Artificial Change of Seasons

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We finished our fall clean-up so we could leave for our 5-6 week fall stay in Florida. We do it every year so I would think I would easily adjust but this year we were cleaning out the flower bed before we got much of a taste of fall in Michigan. The trees were just beginning to change and we experienced only one week of the glorious cooler days with lots of sunshine and low humidity that lets us know the season has changed. I went to the farmer’s market for vegetables to made salsa for canning. I experienced the bliss of pealing and chopping tomatoes, dicing peppers and onions, adding spices and vinegar, and then having the smell waif through the house as it boiled down before putting it in jars and processing it. I also canned a few jars of tomatoes for pasta, chili and soups throughout the year. I used roma tomatoes this year and the filled and processed jars were so beautiful. Apples were being picked so I bought some of my favorite varieties to make mixed apple applesauce to freeze for quick and easy side dishes. These are my normal routines that have been consistent for over 50 years. But this moving from north to south doesn’t seem normal (in spite of doing it for nine years) – it feels like we are messing with Mother Nature.

We returned from our 5-week trip to the west coast to a mostly spent flower garden. When I saw it I was ready to have the dying stems cut down, to clean up and make everything tidy for the long dormant season. I advocated for Jim to spare the coriopsis and sedum because the bees and butterflies were so busy around them – but then was so distracted by the discomfort of a molar I had removed on Tuesday of that last week that I don’t know if or when he cut them down. One ritual that we never miss is our annual discussion about when to take down the purple porch swing to transfer from the front porch to the back of the garage. How silly it is, but important, that I want to have the swing there for each and every beautiful fall morning when I feel compelled to soak up as much sun as I can; protection from the long, grey, frigid winter – that I escape for the sunshine state.

Florida is hot and steamy this October. I don’t think the weather here has made the transition to fall – but only full-time residents seem to know when fall begins and ends. Maybe they mark this change of season by the fall merchandise that shows up in the big-box stores. It sure looks like summer outside, but I bought a wreath for the front door with fall flowers and brightly colored leaves. The only leaves that drop here are the bald cypress and I don’t think they turn to a bright color. Southern Florida is evergreen and ever-growing. Any celebration of the change in season feels vicarious to me. Fall is that hurricane season when the temperature is lower than summer and before the season when hoards of snow-birds and tourists arrive. Maybe the snow-birds bring down the concept of a fall season with colorful leaves, orchards with red apples being picked and hayrides on very cold nights – much colder than the 78 degrees F. we had last night.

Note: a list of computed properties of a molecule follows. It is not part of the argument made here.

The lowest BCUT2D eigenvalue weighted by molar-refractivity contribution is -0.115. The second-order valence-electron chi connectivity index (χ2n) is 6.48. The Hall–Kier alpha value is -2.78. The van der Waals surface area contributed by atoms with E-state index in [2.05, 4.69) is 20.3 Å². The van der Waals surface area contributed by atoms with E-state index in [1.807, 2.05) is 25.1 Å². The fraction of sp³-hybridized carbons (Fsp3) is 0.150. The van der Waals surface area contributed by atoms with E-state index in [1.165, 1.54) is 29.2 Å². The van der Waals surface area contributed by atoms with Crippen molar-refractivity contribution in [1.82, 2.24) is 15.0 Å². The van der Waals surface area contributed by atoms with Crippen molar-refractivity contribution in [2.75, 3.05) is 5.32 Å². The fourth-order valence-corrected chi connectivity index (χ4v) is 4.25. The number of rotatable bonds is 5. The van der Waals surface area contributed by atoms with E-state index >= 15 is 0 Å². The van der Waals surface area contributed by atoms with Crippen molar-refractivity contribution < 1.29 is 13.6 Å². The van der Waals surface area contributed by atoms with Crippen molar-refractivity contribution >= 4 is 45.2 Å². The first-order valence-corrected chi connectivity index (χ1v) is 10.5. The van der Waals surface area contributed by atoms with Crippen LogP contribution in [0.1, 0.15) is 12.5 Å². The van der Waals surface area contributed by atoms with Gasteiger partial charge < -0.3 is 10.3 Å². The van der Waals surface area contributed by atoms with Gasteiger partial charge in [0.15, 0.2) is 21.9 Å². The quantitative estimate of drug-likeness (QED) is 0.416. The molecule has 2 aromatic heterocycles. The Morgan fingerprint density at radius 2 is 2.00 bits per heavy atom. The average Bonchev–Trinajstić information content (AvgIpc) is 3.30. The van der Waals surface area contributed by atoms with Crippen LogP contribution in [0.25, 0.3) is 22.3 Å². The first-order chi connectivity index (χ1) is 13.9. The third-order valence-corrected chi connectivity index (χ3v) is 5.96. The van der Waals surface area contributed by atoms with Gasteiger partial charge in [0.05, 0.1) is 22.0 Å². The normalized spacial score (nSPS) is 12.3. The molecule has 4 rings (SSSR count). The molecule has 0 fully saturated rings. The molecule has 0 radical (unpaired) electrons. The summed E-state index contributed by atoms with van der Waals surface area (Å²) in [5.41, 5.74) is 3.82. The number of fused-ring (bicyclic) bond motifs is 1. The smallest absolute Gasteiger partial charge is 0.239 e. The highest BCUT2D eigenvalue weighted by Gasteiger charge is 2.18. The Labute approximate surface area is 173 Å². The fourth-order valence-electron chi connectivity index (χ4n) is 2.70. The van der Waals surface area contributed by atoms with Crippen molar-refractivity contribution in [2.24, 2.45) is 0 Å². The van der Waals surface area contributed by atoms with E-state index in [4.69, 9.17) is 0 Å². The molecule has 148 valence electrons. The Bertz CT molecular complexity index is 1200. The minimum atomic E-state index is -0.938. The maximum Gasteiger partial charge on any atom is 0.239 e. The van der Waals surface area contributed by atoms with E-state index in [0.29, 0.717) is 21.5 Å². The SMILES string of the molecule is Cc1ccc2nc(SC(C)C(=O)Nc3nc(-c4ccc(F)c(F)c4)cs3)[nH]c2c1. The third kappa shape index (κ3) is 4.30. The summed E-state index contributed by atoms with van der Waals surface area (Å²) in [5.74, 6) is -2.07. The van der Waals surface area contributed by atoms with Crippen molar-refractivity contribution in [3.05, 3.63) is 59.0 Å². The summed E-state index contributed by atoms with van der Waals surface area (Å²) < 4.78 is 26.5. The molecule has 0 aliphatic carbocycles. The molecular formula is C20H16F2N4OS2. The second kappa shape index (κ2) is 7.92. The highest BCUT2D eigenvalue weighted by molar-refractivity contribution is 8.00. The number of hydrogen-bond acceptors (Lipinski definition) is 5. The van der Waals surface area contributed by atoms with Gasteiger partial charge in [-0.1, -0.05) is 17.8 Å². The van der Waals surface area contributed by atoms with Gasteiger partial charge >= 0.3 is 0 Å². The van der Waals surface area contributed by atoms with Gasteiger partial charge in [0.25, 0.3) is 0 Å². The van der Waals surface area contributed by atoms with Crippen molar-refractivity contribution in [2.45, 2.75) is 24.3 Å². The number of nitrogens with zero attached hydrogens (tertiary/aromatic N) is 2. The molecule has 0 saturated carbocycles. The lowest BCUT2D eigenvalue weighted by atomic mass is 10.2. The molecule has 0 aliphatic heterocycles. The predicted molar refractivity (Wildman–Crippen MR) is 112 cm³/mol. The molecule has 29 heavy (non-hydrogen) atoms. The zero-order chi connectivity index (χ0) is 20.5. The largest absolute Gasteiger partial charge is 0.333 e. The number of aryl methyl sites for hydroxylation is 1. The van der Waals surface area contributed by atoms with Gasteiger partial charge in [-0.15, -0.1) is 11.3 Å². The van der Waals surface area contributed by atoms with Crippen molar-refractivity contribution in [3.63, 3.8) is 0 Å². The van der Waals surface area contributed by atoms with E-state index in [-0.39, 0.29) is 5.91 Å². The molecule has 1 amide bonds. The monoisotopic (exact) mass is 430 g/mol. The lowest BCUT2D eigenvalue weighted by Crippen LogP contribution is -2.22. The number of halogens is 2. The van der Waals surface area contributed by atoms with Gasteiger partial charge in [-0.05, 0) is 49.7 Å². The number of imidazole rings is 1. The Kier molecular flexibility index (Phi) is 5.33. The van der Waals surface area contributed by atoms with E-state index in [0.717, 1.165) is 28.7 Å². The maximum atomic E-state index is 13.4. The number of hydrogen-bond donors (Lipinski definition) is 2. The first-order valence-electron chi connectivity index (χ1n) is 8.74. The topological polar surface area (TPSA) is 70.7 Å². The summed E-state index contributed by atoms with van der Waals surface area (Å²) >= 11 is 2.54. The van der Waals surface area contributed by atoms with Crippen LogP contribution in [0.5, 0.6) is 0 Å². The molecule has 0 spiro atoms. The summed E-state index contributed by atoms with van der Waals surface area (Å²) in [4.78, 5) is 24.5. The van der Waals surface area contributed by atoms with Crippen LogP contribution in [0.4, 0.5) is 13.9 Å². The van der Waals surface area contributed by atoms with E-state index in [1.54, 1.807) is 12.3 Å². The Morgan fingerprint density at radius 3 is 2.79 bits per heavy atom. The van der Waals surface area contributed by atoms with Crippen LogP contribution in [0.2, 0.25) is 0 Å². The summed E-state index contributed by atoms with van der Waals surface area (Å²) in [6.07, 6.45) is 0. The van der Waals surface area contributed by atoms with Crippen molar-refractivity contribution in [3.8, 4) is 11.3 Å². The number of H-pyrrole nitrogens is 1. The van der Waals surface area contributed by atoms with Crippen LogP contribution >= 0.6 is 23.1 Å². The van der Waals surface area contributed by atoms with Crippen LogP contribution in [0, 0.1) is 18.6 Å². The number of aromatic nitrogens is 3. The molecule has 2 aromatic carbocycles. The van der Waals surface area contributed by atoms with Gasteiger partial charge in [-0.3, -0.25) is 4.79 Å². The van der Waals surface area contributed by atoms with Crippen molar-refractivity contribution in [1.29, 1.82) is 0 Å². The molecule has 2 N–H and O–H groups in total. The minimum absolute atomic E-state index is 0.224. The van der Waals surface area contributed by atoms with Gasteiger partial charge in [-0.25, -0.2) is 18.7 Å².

And I’m out of sorts either because my mouth isn’t normal or I’ve crossed Mother Nature – nothing serious but just uneasy. I’m doing the tasks that need doing but doing them with a heaviness of spirit. I’m piecing cheerful throws, or quilts, for the guest bedroom – a project that I started several years ago. I’m undecided whether they will be throws folded at the end to be opened for more warmth on cooler nights or whether I will make them twin size to use as the main cover. It will probably depend on when I get tired of piecing and whether I want to pay to have the twin size long-arm machine quilted.

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I think I will use the piecing of this quilt as a time of contemplation. I have withdrawn socially in the past few months but this quilt pattern suggest how we are all braided together, our lives are intertwined. I need to think about this as every day seems to bring news of the death of someone in my past – so many deaths creating voids. But that’s another blog.

 

2 Comments »

  1. I enjoyed reading all your thoughts and plans and observations of this changing season. I think the garden is often best left to its own devices and for winter to do something creative with remaining stems. Tooth problems are very wearing and wishing you better. Meanwhile your blue and white chevron quilt is impressive – in heraldry the chevron represents two rafters of a house meeting at the top. Most appropriate for your bed room.

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    • Thanks for your thoughts, Laura. I used to enjoy leaving many plants through the winter. Now that we don’t go back to the garden until the middle of April, it has become difficult to clean from last year because of new growth. My body feel so much better when I am not in the cold – but I always feel the press of getting ready to go so we don’t have last year’s clean-up in the late spring when I am battling weeds.

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